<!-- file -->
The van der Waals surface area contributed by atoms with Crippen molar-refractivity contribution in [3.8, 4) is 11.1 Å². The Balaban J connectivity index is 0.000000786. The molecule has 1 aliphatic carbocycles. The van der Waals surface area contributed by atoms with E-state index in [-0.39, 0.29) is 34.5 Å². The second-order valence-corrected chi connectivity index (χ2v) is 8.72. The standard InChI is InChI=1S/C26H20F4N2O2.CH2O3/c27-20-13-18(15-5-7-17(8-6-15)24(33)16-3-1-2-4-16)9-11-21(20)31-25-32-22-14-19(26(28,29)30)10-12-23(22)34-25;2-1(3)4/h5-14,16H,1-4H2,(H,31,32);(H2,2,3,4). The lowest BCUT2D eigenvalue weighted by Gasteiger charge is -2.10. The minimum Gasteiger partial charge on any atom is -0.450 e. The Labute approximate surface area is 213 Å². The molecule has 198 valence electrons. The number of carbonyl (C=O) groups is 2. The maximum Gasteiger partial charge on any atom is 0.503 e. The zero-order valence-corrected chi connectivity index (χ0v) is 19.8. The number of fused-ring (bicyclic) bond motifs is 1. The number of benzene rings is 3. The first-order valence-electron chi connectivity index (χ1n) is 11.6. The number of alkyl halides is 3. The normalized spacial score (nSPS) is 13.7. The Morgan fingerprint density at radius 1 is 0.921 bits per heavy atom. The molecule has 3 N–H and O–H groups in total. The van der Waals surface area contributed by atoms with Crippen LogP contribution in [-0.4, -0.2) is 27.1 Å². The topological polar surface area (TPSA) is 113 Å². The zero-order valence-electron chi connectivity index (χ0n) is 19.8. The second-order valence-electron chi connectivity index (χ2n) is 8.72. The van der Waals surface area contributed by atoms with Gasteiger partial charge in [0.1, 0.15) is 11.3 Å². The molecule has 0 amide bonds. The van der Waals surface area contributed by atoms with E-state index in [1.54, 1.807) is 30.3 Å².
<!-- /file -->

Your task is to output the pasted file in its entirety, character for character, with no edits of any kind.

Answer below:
The van der Waals surface area contributed by atoms with Crippen molar-refractivity contribution in [3.8, 4) is 11.1 Å². The Balaban J connectivity index is 0.000000786. The molecule has 1 aliphatic carbocycles. The van der Waals surface area contributed by atoms with E-state index in [-0.39, 0.29) is 34.5 Å². The second-order valence-corrected chi connectivity index (χ2v) is 8.72. The standard InChI is InChI=1S/C26H20F4N2O2.CH2O3/c27-20-13-18(15-5-7-17(8-6-15)24(33)16-3-1-2-4-16)9-11-21(20)31-25-32-22-14-19(26(28,29)30)10-12-23(22)34-25;2-1(3)4/h5-14,16H,1-4H2,(H,31,32);(H2,2,3,4). The lowest BCUT2D eigenvalue weighted by Gasteiger charge is -2.10. The minimum Gasteiger partial charge on any atom is -0.450 e. The Labute approximate surface area is 213 Å². The molecule has 198 valence electrons. The number of carbonyl (C=O) groups is 2. The maximum Gasteiger partial charge on any atom is 0.503 e. The zero-order valence-corrected chi connectivity index (χ0v) is 19.8. The number of fused-ring (bicyclic) bond motifs is 1. The number of benzene rings is 3. The first-order valence-electron chi connectivity index (χ1n) is 11.6. The number of alkyl halides is 3. The normalized spacial score (nSPS) is 13.7. The Morgan fingerprint density at radius 1 is 0.921 bits per heavy atom. The molecule has 3 N–H and O–H groups in total. The van der Waals surface area contributed by atoms with Crippen LogP contribution in [-0.4, -0.2) is 27.1 Å². The topological polar surface area (TPSA) is 113 Å². The zero-order valence-electron chi connectivity index (χ0n) is 19.8. The second-order valence-electron chi connectivity index (χ2n) is 8.72. The van der Waals surface area contributed by atoms with Gasteiger partial charge in [0.1, 0.15) is 11.3 Å². The molecule has 0 amide bonds. The van der Waals surface area contributed by atoms with E-state index in [1.54, 1.807) is 30.3 Å².